Christopher Kane had lightening bolts of inspiration for his spring summer 2013 show – just don’t ask him where they came from.
‘I don’t know, I honestly don’t know!’ he told the avalanche of international fashion editors as they threatened to pin him to the backstage wall for answers.
The bolts? ‘Well, yeh, Frankenstein was a bit of a thing,’ he confessed. The bows? ‘Well I just really wanted bows. I loved the idea of sweet, sickly sweet.’ The rubber? ‘I kind of like those cash n carry baskets.’ The random plastering of Thermo tape? ‘Just something that happened in the studio. Childish, really.’
Trying to decode a Christopher Kane show – even when you’ve got the man himself standing right there in front of you – doesn’t come easy. He has a way of making his blistering imagination sound ordinary. But when you’ve just witnessed Kane at full creative throttle, given up taking notes because it’s impossible to keep up with his boundless ideas and feel so intoxicated by his clarity of vision that it makes you tremble – well, frankly, you’re grateful to him for even shrugging his shoulders.
But does it really matter? Does he really need to explain? Everything Kane wants to say is there in his clothes – clothes, as ELLE’s fashion director pointed out, that you could see anyone wearing from Pixie Geldof to Anna Wintour.
The first statement was crisp, futuristic, white – a cropped leather jacket with biker ribbing and embossed with a floral motif, a slouchy trouser suit, a strapless dress bowed across the bust. Every outfit fastened with large transparent Lucite bolts, more like modern architectural couture than Frankenstein. Then he worked in the pink, folded and draped like tumbling ribbon or densely packed in plastic ruffles. Buttercup followed in clean sporty dresses. After that, the bows – at first wafting romantically on printed filmy layers, then circling the waists of pretty cocktail dresses before culminating in a skirt suit made entirely of pink plastic rubber bows.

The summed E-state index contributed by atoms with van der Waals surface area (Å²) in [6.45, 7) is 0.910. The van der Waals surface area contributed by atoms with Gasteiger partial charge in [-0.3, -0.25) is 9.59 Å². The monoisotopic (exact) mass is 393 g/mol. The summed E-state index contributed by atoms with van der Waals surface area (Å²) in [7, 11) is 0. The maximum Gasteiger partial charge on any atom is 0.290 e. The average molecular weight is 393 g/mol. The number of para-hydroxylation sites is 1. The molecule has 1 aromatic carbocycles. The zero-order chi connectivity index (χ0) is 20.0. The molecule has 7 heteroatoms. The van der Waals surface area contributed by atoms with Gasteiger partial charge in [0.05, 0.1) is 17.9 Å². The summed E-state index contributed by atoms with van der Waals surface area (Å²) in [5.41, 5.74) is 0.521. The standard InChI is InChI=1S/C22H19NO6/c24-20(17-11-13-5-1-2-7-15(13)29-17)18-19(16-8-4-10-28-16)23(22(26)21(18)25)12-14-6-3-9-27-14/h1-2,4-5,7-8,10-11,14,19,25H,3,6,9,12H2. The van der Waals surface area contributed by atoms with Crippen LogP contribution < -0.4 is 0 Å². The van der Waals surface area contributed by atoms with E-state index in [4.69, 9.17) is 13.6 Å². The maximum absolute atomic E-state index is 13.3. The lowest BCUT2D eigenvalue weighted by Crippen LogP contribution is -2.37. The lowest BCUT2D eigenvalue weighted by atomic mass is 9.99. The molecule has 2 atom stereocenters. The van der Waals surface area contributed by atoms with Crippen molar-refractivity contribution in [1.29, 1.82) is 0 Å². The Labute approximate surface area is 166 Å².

A single black outfit punctured the prettiness before returning to frothy waffle-like silk in the most demure lady shapes. The two finale dresses in translucent silk might have been saccharine sweet if it hadn’t been for the ‘childish’ creative play back in the studio involving shiny strips of black Thermo tape that gave a pleasing nod to Kane’s inner punk.
This collection, as inspired as it was grown up, as confident as it was beautiful, put Kane on a level with the best. Miuccia and Raf, watch out.